6. If you're not writing with the reader in mind, then who are you writing for? Yourself? For me, writing has to have a reader out there somewhere. When I'm writing fiction, I love to imagine it being read - and then when it really IS read, what a thrill!

    Thanks for the giveaway, Jody.

  7. Such a beautiful balance--writing for yourself and for others.
    ~ Wendy

  8. Yes it is important to write with the reader in mind--but I also write for myself by doing that because I am an avid reader. When I approach my own writing, I always think about the elements I love in the books I read and make sure I include them. I dissect books that are similar to the one I am writing and study to see how the authors got across similar messages and themes while also exploring their own subplots. The reason this is all important is because this is a business. If you are writing as a hobby with no expectation of publication, then I don't think it is important. But just as every other business model has to keep in mind customers tastes/expectations and the market, writers have to do the same if they want to be successful in *this* business.
    Great post--love reading your reader's comments. Good to hear you keep them and I hope you reread them whenever you get stuck or have one of those bad writing days. :-) Happy Valentine's Day!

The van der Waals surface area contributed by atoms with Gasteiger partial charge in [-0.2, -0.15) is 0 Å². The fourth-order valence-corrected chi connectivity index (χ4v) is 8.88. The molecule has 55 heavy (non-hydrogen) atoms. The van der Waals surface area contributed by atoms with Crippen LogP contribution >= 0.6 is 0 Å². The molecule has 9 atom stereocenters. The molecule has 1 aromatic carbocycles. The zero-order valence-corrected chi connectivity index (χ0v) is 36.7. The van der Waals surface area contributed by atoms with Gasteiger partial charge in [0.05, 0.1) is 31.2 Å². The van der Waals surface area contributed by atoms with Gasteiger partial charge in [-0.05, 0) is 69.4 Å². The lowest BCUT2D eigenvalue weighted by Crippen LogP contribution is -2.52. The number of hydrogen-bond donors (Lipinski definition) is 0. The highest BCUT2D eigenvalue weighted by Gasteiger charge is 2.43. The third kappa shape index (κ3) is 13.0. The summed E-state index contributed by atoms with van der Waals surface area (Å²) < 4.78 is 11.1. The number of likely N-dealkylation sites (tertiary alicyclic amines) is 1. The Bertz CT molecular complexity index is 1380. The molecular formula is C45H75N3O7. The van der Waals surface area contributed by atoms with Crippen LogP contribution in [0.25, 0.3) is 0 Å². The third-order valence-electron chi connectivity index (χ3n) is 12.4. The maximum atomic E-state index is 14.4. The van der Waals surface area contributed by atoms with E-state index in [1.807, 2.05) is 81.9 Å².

9. I absolutely think we need to write for the reader. My very first book started out super-self-focused and gradually evolved into something reader-focused. And I am SO blessed anytime I hear from someone who loved my books (and whose heart/life was changed in some way by reading them).

  10. I think for the first draft, you should write for yourself (as the first reader). For me, this is the only way to actually produce a first draft–getting words on a page is the first challenge! Then, as you polish for beta readers and hopefully readers of the finished book, you should keep their expectations in mind. These expectations can include prose, style, voice, plot, or any number of things that go into making a successful book.